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I’ve got an op-ed in Saturday’s Orange County Register taking exception to Secretary of Transportation Ray LaHood’s call for Congressional legislation to ban “talking on a cellphone or texting while driving any type of vehicle on any road in the country.” Something you might not have known: the feds blame a crash on distraction if a cellphone is so much as “in the presence of the driver at the time of the crash.” (Distracted Driving Summit Press kit (PDF), “Traffic Safety Facts” p. 2, h/t Investor’s Business Daily; earlier here, here, etc.) More: Rob Port, SayAnythingBlog. Update: LaHood spokesman says Reuters overstated his boss’s position.

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I’m quoted in this Carolina Journal article by Karen McMahan. “Chapel Hill became the first municipality in the nation to issue such a far-reaching ban when the town council enacted the measure March 26 by a 5-4 vote. The law goes into effect June 1.” Earlier on distracted driving here, etc.

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March 27 roundup

by Walter Olson on March 27, 2012

  • NYC: “Lawsuit Blames Apple’s Glass Doors for Plaintiff’s Broken Nose” [Lowering the Bar, CBS New York]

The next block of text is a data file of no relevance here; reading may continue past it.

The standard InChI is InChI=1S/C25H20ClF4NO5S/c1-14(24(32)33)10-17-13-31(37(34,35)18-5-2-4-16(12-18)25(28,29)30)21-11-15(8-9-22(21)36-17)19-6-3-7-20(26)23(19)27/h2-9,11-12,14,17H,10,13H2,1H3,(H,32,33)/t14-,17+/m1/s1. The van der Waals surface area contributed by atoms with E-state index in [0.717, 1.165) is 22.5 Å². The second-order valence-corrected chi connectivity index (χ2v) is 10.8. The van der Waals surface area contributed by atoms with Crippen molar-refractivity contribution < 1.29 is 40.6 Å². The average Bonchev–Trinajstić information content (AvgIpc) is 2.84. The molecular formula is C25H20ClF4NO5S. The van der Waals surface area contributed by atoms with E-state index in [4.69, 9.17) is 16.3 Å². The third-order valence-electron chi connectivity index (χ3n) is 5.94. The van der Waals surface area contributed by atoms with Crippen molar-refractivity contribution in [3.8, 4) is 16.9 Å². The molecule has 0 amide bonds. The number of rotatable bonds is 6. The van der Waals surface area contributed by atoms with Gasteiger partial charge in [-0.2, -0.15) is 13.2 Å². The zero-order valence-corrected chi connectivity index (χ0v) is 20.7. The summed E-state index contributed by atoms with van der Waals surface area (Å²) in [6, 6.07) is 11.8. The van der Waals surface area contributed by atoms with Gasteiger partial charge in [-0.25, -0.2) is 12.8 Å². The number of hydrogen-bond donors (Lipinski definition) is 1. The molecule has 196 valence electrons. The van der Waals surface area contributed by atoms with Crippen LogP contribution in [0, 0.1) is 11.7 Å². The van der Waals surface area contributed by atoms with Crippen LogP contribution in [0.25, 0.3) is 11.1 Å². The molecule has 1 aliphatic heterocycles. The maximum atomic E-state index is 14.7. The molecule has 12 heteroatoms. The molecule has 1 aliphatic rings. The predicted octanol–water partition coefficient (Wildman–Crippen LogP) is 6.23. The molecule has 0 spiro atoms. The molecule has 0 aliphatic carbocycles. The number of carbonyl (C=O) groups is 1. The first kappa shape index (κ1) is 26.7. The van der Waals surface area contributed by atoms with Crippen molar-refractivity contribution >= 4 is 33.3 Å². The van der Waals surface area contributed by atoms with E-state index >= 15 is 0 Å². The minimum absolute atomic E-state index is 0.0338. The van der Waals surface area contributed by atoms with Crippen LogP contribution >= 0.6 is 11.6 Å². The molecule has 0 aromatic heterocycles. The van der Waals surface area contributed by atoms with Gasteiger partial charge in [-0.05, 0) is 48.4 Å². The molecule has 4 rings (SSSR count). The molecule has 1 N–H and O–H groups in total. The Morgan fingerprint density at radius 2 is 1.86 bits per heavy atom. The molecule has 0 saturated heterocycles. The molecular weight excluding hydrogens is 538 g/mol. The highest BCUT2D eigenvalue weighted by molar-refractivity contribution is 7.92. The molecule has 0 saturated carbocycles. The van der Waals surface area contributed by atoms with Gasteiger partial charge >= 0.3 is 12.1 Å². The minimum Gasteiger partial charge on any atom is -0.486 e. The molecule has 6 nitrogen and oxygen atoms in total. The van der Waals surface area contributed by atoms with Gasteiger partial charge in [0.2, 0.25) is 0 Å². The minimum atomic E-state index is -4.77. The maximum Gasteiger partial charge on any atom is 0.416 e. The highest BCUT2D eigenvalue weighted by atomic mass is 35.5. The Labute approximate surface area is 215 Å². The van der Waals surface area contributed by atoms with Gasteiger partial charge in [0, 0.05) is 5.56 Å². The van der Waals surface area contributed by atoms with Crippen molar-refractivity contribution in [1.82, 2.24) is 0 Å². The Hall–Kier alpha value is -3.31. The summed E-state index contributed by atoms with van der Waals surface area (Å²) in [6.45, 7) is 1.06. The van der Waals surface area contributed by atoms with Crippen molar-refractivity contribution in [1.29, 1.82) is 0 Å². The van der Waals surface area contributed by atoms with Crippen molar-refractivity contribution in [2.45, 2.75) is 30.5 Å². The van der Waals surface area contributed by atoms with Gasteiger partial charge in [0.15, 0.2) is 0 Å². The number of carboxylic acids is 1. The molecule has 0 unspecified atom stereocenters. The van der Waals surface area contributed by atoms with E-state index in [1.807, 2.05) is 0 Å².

• Some who pushed enhanced punishment for Dharun Ravi may now be doubting they really want it [Scott Greenfield, earlier here, etc.]
  • NYT editorial on FMLA state immunity is as bad as anyone had a right to expect [Whelan]
  • “Pleading, Discovery, and the Federal Rules: Exploring the Foundations of Modern Procedure” [Martin Redish, FedSoc "Engage"] Summary of important ’09 Redish book Wholesale Justice calling into question constitutionality of class actions [Trask]
  • Would trial-by-DVD be so very wrong? [James Grimmelmann, Prawfs]
  • Contested memorabilia: lawsuits filed over estate of gay rights pioneer Franklin Kameny [MetroWeekly]
  • Feds’ “distracted driving” guidance could impair usefulness of car navigation systems [Cunningham/CNet, earlier]

March 2 roundup

by Walter Olson on March 2, 2012

  • Transportation Secretary Ray LaHood, who crusades against distracted driving, worsens the problem by honking at motorists he sees using phones [WTOP via Mike Riggs, Reason] Expensive new mandate for back-up cameras in cars may be delayed until after election [Ira Stoll and more, Ann Althouse]
  • With reporter Lee Stranahan, the late Andrew Breitbart shone an investigative spotlight on the USDA’s billion-dollar settlement with lawyers representing black farmers, and there was indeed much to investigate [Big Government]
  • Substance on floor may have been own baby oil: “Oiled Stripper Loses Slip and Fall Lawsuit” [Erik Magraken; B.C., Canada; related on-the-job pole-dance injuries here and here]
  • Honeywell’s new thermostat design deserves high marks, its patent litigation maybe not so much [Farhad Manjoo, Slate]
  • Socialism takes too many evenings: @ChadwickMatlin live-tweets Park Slope Food Co-op meeting [The Awl]
  • Auto bailout a success? Really? [Mickey Kaus, Todd Zywicki, Ted Frank, Prof. Bainbridge]
  • Way to go Maryland: proud of my state for enacting law recognizing same-sex marriage, signed by Gov. O’Malley yesterday [WaPo]

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February 27 roundup